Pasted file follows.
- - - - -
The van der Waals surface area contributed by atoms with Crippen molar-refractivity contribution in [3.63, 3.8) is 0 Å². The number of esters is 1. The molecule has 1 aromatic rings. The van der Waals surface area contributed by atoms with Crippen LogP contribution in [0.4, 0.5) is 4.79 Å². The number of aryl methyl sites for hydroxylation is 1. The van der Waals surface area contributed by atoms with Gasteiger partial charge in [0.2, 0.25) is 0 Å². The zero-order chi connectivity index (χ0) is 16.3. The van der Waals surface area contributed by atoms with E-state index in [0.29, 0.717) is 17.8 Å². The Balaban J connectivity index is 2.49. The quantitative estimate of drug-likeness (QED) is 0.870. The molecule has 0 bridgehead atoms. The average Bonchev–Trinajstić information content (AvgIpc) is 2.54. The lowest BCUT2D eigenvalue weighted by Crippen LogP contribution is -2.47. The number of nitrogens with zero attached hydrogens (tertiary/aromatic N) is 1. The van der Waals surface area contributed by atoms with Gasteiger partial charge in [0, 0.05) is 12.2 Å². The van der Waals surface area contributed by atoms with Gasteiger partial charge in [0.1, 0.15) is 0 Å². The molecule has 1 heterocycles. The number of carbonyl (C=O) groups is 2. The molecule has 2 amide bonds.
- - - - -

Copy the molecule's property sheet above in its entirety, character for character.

The van der Waals surface area contributed by atoms with Crippen molar-refractivity contribution in [3.63, 3.8) is 0 Å². The number of esters is 1. The molecule has 1 aromatic rings. The van der Waals surface area contributed by atoms with Crippen LogP contribution in [0.4, 0.5) is 4.79 Å². The number of aryl methyl sites for hydroxylation is 1. The van der Waals surface area contributed by atoms with Gasteiger partial charge in [0.2, 0.25) is 0 Å². The zero-order chi connectivity index (χ0) is 16.3. The van der Waals surface area contributed by atoms with E-state index in [0.29, 0.717) is 17.8 Å². The Balaban J connectivity index is 2.49. The quantitative estimate of drug-likeness (QED) is 0.870. The molecule has 0 bridgehead atoms. The average Bonchev–Trinajstić information content (AvgIpc) is 2.54. The lowest BCUT2D eigenvalue weighted by Crippen LogP contribution is -2.47. The number of nitrogens with zero attached hydrogens (tertiary/aromatic N) is 1. The van der Waals surface area contributed by atoms with Gasteiger partial charge in [0, 0.05) is 12.2 Å². The van der Waals surface area contributed by atoms with Gasteiger partial charge in [0.1, 0.15) is 0 Å². The molecule has 1 heterocycles. The number of carbonyl (C=O) groups is 2. The molecule has 2 amide bonds.